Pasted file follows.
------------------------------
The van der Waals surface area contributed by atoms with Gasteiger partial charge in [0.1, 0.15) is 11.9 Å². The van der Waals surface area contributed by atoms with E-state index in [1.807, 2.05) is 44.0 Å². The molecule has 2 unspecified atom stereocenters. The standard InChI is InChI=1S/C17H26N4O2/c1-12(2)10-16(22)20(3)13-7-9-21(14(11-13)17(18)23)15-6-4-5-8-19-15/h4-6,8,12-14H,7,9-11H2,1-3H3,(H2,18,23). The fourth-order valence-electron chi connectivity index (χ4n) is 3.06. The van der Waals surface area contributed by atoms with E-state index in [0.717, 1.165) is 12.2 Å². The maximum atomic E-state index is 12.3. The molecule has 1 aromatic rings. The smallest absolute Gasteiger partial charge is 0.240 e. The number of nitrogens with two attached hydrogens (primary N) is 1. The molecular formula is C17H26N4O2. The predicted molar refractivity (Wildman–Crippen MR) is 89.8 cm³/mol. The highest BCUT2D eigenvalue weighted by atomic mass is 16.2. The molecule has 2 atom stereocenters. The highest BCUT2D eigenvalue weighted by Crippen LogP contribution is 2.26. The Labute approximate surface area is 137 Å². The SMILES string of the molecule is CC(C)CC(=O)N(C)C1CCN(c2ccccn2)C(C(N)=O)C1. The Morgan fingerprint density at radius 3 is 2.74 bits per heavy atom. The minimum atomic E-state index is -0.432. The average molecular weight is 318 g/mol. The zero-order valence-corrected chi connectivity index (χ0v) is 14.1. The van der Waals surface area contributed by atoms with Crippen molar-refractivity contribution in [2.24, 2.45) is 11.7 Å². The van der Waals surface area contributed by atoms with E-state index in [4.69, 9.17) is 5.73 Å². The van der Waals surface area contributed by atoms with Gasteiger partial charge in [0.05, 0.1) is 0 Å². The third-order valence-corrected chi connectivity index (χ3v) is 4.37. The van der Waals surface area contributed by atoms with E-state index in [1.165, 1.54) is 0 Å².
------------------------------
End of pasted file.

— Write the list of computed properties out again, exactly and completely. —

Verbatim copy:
The van der Waals surface area contributed by atoms with Gasteiger partial charge in [0.1, 0.15) is 11.9 Å². The van der Waals surface area contributed by atoms with E-state index in [1.807, 2.05) is 44.0 Å². The molecule has 2 unspecified atom stereocenters. The standard InChI is InChI=1S/C17H26N4O2/c1-12(2)10-16(22)20(3)13-7-9-21(14(11-13)17(18)23)15-6-4-5-8-19-15/h4-6,8,12-14H,7,9-11H2,1-3H3,(H2,18,23). The fourth-order valence-electron chi connectivity index (χ4n) is 3.06. The van der Waals surface area contributed by atoms with E-state index in [0.717, 1.165) is 12.2 Å². The maximum atomic E-state index is 12.3. The molecule has 1 aromatic rings. The smallest absolute Gasteiger partial charge is 0.240 e. The number of nitrogens with two attached hydrogens (primary N) is 1. The molecular formula is C17H26N4O2. The predicted molar refractivity (Wildman–Crippen MR) is 89.8 cm³/mol. The highest BCUT2D eigenvalue weighted by atomic mass is 16.2. The molecule has 2 atom stereocenters. The highest BCUT2D eigenvalue weighted by Crippen LogP contribution is 2.26. The Labute approximate surface area is 137 Å². The SMILES string of the molecule is CC(C)CC(=O)N(C)C1CCN(c2ccccn2)C(C(N)=O)C1. The Morgan fingerprint density at radius 3 is 2.74 bits per heavy atom. The minimum atomic E-state index is -0.432. The average molecular weight is 318 g/mol. The zero-order valence-corrected chi connectivity index (χ0v) is 14.1. The van der Waals surface area contributed by atoms with Crippen molar-refractivity contribution in [2.24, 2.45) is 11.7 Å². The van der Waals surface area contributed by atoms with E-state index in [4.69, 9.17) is 5.73 Å². The van der Waals surface area contributed by atoms with Gasteiger partial charge in [0.05, 0.1) is 0 Å². The third-order valence-corrected chi connectivity index (χ3v) is 4.37. The van der Waals surface area contributed by atoms with E-state index in [1.165, 1.54) is 0 Å².